Tuesday, May 22, 2012

community supported agriculture

When I tell people about my internship - when I say I'm working at a CSA - they often give me a look of confusion. I'm working on a farm, I'll explain. But a CSA is a particular kind of farm with a particular purpose.

CSA stands for Community Supported Agriculture (although I've also seen "Shared" used in place of "Supported). It's meant to directly connect the farmer and the eater. Generally, it works like this: Before the season begins, people buy shares in the farm. Later on, as the season progresses, they receive a weekly box of goods - typically consisting of mostly produce. There many variations on this model though. Sometimes shareholders can work on the farm or there are pick-your-own fields. Some are free-choice, and I know of one CSA, Essex Farm in New York, that is full diet and year round.

Devin lent me a wonderful book about CSAs that I'm still making my way through: Sharing the Harvest. In it, the first person (a lady named Robyn Van En) to own a CSA in this country is quoted as saying that the mathematical equation is "food producers + food consumers + annual commitment to one another = CSA and untold possibilities." On Localharvest.org some of the advantages are outlined. For farmers, they get to bring attention and financial support to their farms before the season begins. For consumers, they get fresh food, new vegetables and chances to learn about different forms of cooking. And both people get to meet each other - an incredibly rare experience in are current food system.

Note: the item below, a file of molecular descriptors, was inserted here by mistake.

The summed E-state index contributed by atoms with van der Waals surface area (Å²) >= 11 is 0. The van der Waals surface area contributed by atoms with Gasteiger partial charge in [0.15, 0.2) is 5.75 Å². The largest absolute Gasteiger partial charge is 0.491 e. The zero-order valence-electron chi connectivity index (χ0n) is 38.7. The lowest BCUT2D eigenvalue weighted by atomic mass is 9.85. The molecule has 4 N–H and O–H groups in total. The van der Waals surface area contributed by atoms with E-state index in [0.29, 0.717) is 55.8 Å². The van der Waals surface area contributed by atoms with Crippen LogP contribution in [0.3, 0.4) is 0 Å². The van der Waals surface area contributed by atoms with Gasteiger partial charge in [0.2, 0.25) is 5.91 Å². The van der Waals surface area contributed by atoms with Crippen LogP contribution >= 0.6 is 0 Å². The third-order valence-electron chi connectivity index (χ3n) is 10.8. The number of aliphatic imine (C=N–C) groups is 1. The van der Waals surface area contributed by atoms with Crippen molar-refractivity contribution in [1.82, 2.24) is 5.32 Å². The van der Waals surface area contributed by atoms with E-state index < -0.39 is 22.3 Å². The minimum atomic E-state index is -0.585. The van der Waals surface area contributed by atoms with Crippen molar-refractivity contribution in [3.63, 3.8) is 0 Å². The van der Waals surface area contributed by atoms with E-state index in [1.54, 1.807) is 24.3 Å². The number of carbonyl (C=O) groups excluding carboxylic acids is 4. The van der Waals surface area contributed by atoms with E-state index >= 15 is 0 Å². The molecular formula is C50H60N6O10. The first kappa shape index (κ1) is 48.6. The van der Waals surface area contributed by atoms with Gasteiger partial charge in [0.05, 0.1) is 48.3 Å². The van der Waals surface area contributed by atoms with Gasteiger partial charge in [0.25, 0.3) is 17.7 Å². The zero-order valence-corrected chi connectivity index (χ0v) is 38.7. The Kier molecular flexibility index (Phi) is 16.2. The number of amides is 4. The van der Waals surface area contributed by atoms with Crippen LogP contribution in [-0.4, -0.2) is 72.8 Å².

One day last week, while we were weeding a bed of carrots, I asked Devin what he thought I should include in a post like this. And, really, it seems I should have either recorded his answer or he should write all about this himself. The main points he addressed were diversity, community and stewardship. A CSA brings people together because of a common interest that in turn nurtures the land. And it's also about cooking, he said. Every week (Wednesday, in Side by Side's case) shareholders receive their box of goods and have to make what they will from it. From what I've heard and read, you have to be willing to experiment when you take part in a CSA. (And the truth of this we shall soon see, because as part of my internship I'll be getting a share.) Farming is hard work, but it's hard work that is worth it for all parties involved - the farmer, the shareholders, the community as a whole, the environment, and future generations.

Localharvest.org as a search tool for CSAs. Visit their website to find one near you.
And go here to learn more about Side by Side.

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